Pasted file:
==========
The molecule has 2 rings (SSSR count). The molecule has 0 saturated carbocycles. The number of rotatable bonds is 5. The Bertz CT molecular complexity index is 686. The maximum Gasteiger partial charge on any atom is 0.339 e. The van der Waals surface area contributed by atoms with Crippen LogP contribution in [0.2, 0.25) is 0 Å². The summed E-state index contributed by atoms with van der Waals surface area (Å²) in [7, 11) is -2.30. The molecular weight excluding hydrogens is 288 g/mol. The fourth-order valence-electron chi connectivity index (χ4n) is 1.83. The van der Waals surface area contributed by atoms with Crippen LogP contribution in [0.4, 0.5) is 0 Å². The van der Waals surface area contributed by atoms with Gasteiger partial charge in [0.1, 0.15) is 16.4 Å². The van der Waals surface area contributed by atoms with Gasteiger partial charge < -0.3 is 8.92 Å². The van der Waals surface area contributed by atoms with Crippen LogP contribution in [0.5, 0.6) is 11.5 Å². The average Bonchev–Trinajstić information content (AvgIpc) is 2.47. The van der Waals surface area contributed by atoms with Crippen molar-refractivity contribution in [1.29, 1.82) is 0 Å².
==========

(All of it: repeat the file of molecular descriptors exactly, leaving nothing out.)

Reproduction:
The molecule has 2 rings (SSSR count). The molecule has 0 saturated carbocycles. The number of rotatable bonds is 5. The Bertz CT molecular complexity index is 686. The maximum Gasteiger partial charge on any atom is 0.339 e. The van der Waals surface area contributed by atoms with Crippen LogP contribution in [0.2, 0.25) is 0 Å². The summed E-state index contributed by atoms with van der Waals surface area (Å²) in [7, 11) is -2.30. The molecular weight excluding hydrogens is 288 g/mol. The fourth-order valence-electron chi connectivity index (χ4n) is 1.83. The van der Waals surface area contributed by atoms with Crippen LogP contribution in [0.4, 0.5) is 0 Å². The van der Waals surface area contributed by atoms with Gasteiger partial charge in [0.1, 0.15) is 16.4 Å². The van der Waals surface area contributed by atoms with Gasteiger partial charge < -0.3 is 8.92 Å². The van der Waals surface area contributed by atoms with Crippen LogP contribution in [0.5, 0.6) is 11.5 Å². The average Bonchev–Trinajstić information content (AvgIpc) is 2.47. The van der Waals surface area contributed by atoms with Crippen molar-refractivity contribution in [1.29, 1.82) is 0 Å².